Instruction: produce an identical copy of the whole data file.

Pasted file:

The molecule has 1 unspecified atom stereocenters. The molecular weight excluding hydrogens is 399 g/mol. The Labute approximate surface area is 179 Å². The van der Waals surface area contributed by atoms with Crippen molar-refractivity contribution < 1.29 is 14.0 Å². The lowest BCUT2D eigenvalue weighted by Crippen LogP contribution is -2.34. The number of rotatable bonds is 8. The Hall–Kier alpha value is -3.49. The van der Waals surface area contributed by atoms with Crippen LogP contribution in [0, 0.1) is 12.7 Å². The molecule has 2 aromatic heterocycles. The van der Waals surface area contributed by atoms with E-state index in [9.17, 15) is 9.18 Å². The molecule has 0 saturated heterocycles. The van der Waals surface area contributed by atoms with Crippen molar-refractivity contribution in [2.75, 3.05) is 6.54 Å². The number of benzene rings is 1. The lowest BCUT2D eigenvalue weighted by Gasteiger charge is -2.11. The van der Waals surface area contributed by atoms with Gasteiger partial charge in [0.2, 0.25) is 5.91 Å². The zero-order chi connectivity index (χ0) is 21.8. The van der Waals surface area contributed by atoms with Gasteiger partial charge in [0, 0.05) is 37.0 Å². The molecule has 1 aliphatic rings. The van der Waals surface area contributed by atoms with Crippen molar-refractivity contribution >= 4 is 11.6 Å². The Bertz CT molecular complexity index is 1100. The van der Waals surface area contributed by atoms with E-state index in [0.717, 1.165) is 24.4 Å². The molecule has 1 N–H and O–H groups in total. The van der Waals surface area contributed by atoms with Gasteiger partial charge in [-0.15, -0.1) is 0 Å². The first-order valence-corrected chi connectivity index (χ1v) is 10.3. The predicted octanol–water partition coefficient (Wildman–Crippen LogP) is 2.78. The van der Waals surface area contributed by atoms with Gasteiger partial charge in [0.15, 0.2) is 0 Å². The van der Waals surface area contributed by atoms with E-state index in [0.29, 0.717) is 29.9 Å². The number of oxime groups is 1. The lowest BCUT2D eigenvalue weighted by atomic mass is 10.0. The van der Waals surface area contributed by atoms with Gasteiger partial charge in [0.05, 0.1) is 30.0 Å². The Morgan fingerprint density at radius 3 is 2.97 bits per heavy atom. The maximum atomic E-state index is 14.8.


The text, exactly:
The molecule has 1 unspecified atom stereocenters. The molecular weight excluding hydrogens is 399 g/mol. The Labute approximate surface area is 179 Å². The van der Waals surface area contributed by atoms with Crippen molar-refractivity contribution < 1.29 is 14.0 Å². The lowest BCUT2D eigenvalue weighted by Crippen LogP contribution is -2.34. The number of rotatable bonds is 8. The Hall–Kier alpha value is -3.49. The van der Waals surface area contributed by atoms with Crippen LogP contribution in [0, 0.1) is 12.7 Å². The molecule has 2 aromatic heterocycles. The van der Waals surface area contributed by atoms with E-state index in [9.17, 15) is 9.18 Å². The molecule has 0 saturated heterocycles. The van der Waals surface area contributed by atoms with Crippen molar-refractivity contribution in [2.75, 3.05) is 6.54 Å². The number of benzene rings is 1. The lowest BCUT2D eigenvalue weighted by Gasteiger charge is -2.11. The van der Waals surface area contributed by atoms with Gasteiger partial charge in [0.2, 0.25) is 5.91 Å². The zero-order chi connectivity index (χ0) is 21.8. The van der Waals surface area contributed by atoms with Gasteiger partial charge in [0, 0.05) is 37.0 Å². The molecule has 1 aliphatic rings. The van der Waals surface area contributed by atoms with Crippen molar-refractivity contribution >= 4 is 11.6 Å². The Bertz CT molecular complexity index is 1100. The van der Waals surface area contributed by atoms with E-state index in [0.717, 1.165) is 24.4 Å². The molecule has 1 N–H and O–H groups in total. The van der Waals surface area contributed by atoms with Gasteiger partial charge in [-0.15, -0.1) is 0 Å². The first-order valence-corrected chi connectivity index (χ1v) is 10.3. The predicted octanol–water partition coefficient (Wildman–Crippen LogP) is 2.78. The van der Waals surface area contributed by atoms with Gasteiger partial charge in [0.15, 0.2) is 0 Å². The van der Waals surface area contributed by atoms with E-state index in [0.29, 0.717) is 29.9 Å². The number of oxime groups is 1. The lowest BCUT2D eigenvalue weighted by atomic mass is 10.0. The van der Waals surface area contributed by atoms with Gasteiger partial charge in [0.05, 0.1) is 30.0 Å². The Morgan fingerprint density at radius 3 is 2.97 bits per heavy atom. The maximum atomic E-state index is 14.8.